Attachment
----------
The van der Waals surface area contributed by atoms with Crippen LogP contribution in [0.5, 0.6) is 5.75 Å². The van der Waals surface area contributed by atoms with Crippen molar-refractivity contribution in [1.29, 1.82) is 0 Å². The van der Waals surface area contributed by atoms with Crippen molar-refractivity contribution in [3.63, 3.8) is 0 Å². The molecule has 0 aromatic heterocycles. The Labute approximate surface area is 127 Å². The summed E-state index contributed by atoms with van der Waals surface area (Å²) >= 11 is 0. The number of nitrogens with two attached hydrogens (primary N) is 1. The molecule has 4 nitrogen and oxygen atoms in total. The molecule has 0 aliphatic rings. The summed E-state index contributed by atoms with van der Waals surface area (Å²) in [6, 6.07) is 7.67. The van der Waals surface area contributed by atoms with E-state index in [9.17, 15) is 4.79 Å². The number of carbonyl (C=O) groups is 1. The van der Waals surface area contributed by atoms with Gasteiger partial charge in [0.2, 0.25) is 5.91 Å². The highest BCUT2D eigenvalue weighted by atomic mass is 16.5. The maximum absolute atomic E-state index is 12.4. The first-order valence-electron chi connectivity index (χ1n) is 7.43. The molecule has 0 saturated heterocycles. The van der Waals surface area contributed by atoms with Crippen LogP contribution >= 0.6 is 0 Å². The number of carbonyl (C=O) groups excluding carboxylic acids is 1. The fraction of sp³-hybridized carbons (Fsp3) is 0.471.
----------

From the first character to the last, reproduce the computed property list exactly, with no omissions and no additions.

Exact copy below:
The van der Waals surface area contributed by atoms with Crippen LogP contribution in [0.5, 0.6) is 5.75 Å². The van der Waals surface area contributed by atoms with Crippen molar-refractivity contribution in [1.29, 1.82) is 0 Å². The van der Waals surface area contributed by atoms with Crippen molar-refractivity contribution in [3.63, 3.8) is 0 Å². The molecule has 0 aromatic heterocycles. The Labute approximate surface area is 127 Å². The summed E-state index contributed by atoms with van der Waals surface area (Å²) >= 11 is 0. The number of nitrogens with two attached hydrogens (primary N) is 1. The molecule has 4 nitrogen and oxygen atoms in total. The molecule has 0 aliphatic rings. The summed E-state index contributed by atoms with van der Waals surface area (Å²) in [6, 6.07) is 7.67. The van der Waals surface area contributed by atoms with E-state index in [9.17, 15) is 4.79 Å². The number of carbonyl (C=O) groups is 1. The van der Waals surface area contributed by atoms with Gasteiger partial charge in [0.2, 0.25) is 5.91 Å². The highest BCUT2D eigenvalue weighted by atomic mass is 16.5. The maximum absolute atomic E-state index is 12.4. The first-order valence-electron chi connectivity index (χ1n) is 7.43. The molecule has 0 saturated heterocycles. The van der Waals surface area contributed by atoms with Crippen LogP contribution >= 0.6 is 0 Å². The number of carbonyl (C=O) groups excluding carboxylic acids is 1. The fraction of sp³-hybridized carbons (Fsp3) is 0.471.